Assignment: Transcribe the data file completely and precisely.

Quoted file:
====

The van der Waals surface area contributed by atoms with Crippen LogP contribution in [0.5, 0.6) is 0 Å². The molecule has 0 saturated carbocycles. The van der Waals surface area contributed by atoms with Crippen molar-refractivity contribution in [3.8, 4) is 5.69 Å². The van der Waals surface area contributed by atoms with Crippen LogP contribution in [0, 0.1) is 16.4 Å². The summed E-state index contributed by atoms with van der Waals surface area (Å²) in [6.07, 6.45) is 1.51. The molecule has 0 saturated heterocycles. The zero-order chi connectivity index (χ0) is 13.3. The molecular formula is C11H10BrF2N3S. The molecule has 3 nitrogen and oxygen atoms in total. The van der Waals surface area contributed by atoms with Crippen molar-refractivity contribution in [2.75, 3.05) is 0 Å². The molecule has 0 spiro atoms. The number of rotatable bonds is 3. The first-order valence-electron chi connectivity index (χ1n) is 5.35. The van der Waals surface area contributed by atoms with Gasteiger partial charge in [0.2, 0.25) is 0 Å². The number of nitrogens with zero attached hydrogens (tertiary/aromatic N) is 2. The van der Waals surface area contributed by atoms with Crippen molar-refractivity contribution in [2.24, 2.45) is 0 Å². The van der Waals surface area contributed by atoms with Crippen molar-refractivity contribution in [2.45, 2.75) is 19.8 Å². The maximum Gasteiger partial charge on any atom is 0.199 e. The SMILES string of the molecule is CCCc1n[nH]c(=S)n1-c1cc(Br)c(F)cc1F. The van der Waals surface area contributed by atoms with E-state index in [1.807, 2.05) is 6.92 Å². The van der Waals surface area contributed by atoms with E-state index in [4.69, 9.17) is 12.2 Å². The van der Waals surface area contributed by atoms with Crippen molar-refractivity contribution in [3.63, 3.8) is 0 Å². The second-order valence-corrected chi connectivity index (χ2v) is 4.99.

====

The van der Waals surface area contributed by atoms with Crippen LogP contribution in [0.5, 0.6) is 0 Å². The molecule has 0 saturated carbocycles. The van der Waals surface area contributed by atoms with Crippen molar-refractivity contribution in [3.8, 4) is 5.69 Å². The van der Waals surface area contributed by atoms with Crippen LogP contribution in [0, 0.1) is 16.4 Å². The summed E-state index contributed by atoms with van der Waals surface area (Å²) in [6.07, 6.45) is 1.51. The molecule has 0 saturated heterocycles. The zero-order chi connectivity index (χ0) is 13.3. The molecular formula is C11H10BrF2N3S. The molecule has 3 nitrogen and oxygen atoms in total. The van der Waals surface area contributed by atoms with Crippen molar-refractivity contribution in [2.75, 3.05) is 0 Å². The molecule has 0 spiro atoms. The number of rotatable bonds is 3. The first-order valence-electron chi connectivity index (χ1n) is 5.35. The van der Waals surface area contributed by atoms with Gasteiger partial charge in [0.2, 0.25) is 0 Å². The number of nitrogens with zero attached hydrogens (tertiary/aromatic N) is 2. The van der Waals surface area contributed by atoms with Crippen molar-refractivity contribution in [2.24, 2.45) is 0 Å². The van der Waals surface area contributed by atoms with Crippen molar-refractivity contribution in [2.45, 2.75) is 19.8 Å². The maximum Gasteiger partial charge on any atom is 0.199 e. The SMILES string of the molecule is CCCc1n[nH]c(=S)n1-c1cc(Br)c(F)cc1F. The van der Waals surface area contributed by atoms with E-state index in [1.807, 2.05) is 6.92 Å². The van der Waals surface area contributed by atoms with E-state index in [4.69, 9.17) is 12.2 Å². The van der Waals surface area contributed by atoms with Crippen molar-refractivity contribution in [3.63, 3.8) is 0 Å². The second-order valence-corrected chi connectivity index (χ2v) is 4.99.